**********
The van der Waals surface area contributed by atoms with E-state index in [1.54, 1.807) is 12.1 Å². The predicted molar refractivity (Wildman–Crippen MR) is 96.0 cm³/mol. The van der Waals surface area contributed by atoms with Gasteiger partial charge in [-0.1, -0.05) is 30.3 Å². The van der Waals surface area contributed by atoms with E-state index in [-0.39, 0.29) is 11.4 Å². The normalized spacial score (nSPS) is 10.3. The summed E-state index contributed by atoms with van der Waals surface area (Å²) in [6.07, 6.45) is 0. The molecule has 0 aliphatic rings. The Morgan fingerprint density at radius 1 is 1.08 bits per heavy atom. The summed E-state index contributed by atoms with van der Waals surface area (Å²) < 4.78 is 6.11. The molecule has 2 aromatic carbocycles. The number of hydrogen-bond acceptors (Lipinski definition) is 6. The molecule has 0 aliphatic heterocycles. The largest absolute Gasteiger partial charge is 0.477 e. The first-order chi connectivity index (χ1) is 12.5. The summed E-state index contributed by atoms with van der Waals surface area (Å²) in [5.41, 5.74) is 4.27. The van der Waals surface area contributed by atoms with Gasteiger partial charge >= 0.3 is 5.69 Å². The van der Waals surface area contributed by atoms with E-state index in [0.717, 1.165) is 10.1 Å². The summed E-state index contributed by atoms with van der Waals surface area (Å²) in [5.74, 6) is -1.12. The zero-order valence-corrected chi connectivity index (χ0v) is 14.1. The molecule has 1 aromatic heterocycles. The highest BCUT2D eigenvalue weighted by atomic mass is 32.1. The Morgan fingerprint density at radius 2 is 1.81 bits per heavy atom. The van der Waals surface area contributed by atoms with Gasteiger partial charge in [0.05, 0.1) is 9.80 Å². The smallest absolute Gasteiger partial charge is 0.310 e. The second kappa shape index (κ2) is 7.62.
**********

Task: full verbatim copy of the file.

The van der Waals surface area contributed by atoms with E-state index in [1.54, 1.807) is 12.1 Å². The predicted molar refractivity (Wildman–Crippen MR) is 96.0 cm³/mol. The van der Waals surface area contributed by atoms with Gasteiger partial charge in [-0.1, -0.05) is 30.3 Å². The van der Waals surface area contributed by atoms with E-state index in [-0.39, 0.29) is 11.4 Å². The normalized spacial score (nSPS) is 10.3. The summed E-state index contributed by atoms with van der Waals surface area (Å²) in [6.07, 6.45) is 0. The molecule has 0 aliphatic rings. The Morgan fingerprint density at radius 1 is 1.08 bits per heavy atom. The summed E-state index contributed by atoms with van der Waals surface area (Å²) < 4.78 is 6.11. The molecule has 2 aromatic carbocycles. The number of hydrogen-bond acceptors (Lipinski definition) is 6. The molecule has 0 aliphatic heterocycles. The largest absolute Gasteiger partial charge is 0.477 e. The first-order chi connectivity index (χ1) is 12.5. The summed E-state index contributed by atoms with van der Waals surface area (Å²) in [5.41, 5.74) is 4.27. The van der Waals surface area contributed by atoms with Gasteiger partial charge >= 0.3 is 5.69 Å². The van der Waals surface area contributed by atoms with E-state index in [0.717, 1.165) is 10.1 Å². The summed E-state index contributed by atoms with van der Waals surface area (Å²) in [5.74, 6) is -1.12. The zero-order valence-corrected chi connectivity index (χ0v) is 14.1. The molecule has 1 aromatic heterocycles. The highest BCUT2D eigenvalue weighted by atomic mass is 32.1. The Morgan fingerprint density at radius 2 is 1.81 bits per heavy atom. The van der Waals surface area contributed by atoms with Gasteiger partial charge in [0.05, 0.1) is 9.80 Å². The smallest absolute Gasteiger partial charge is 0.310 e. The second kappa shape index (κ2) is 7.62.